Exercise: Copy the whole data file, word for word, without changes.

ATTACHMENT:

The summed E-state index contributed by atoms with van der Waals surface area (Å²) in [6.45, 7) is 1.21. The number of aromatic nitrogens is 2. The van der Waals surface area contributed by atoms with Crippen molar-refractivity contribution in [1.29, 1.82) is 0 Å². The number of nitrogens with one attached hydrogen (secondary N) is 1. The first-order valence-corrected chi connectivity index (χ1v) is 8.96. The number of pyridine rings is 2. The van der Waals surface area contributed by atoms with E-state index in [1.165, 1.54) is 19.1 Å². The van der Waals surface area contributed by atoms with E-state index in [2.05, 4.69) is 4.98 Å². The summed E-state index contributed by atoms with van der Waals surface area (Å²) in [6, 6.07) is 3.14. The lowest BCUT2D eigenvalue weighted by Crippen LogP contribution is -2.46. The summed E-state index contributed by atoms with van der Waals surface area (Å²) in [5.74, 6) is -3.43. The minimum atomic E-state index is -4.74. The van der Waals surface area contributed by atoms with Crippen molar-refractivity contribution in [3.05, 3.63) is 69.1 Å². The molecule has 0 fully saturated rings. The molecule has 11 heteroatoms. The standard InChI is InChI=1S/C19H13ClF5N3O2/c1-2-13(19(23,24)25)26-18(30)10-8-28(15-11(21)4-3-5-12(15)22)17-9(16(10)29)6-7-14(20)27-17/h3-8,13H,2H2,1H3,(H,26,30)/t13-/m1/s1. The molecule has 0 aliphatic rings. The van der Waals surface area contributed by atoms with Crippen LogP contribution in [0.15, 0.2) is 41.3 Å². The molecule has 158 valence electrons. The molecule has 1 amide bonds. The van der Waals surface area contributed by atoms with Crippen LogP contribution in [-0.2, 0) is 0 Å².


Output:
The summed E-state index contributed by atoms with van der Waals surface area (Å²) in [6.45, 7) is 1.21. The number of aromatic nitrogens is 2. The van der Waals surface area contributed by atoms with Crippen molar-refractivity contribution in [1.29, 1.82) is 0 Å². The number of nitrogens with one attached hydrogen (secondary N) is 1. The first-order valence-corrected chi connectivity index (χ1v) is 8.96. The number of pyridine rings is 2. The van der Waals surface area contributed by atoms with E-state index in [1.165, 1.54) is 19.1 Å². The van der Waals surface area contributed by atoms with E-state index in [2.05, 4.69) is 4.98 Å². The summed E-state index contributed by atoms with van der Waals surface area (Å²) in [6, 6.07) is 3.14. The lowest BCUT2D eigenvalue weighted by Crippen LogP contribution is -2.46. The summed E-state index contributed by atoms with van der Waals surface area (Å²) in [5.74, 6) is -3.43. The minimum atomic E-state index is -4.74. The van der Waals surface area contributed by atoms with Crippen molar-refractivity contribution in [3.05, 3.63) is 69.1 Å². The molecule has 0 fully saturated rings. The molecule has 11 heteroatoms. The standard InChI is InChI=1S/C19H13ClF5N3O2/c1-2-13(19(23,24)25)26-18(30)10-8-28(15-11(21)4-3-5-12(15)22)17-9(16(10)29)6-7-14(20)27-17/h3-8,13H,2H2,1H3,(H,26,30)/t13-/m1/s1. The molecule has 0 aliphatic rings. The van der Waals surface area contributed by atoms with Crippen LogP contribution in [0.15, 0.2) is 41.3 Å². The molecule has 158 valence electrons. The molecule has 1 amide bonds. The van der Waals surface area contributed by atoms with Crippen LogP contribution in [-0.2, 0) is 0 Å².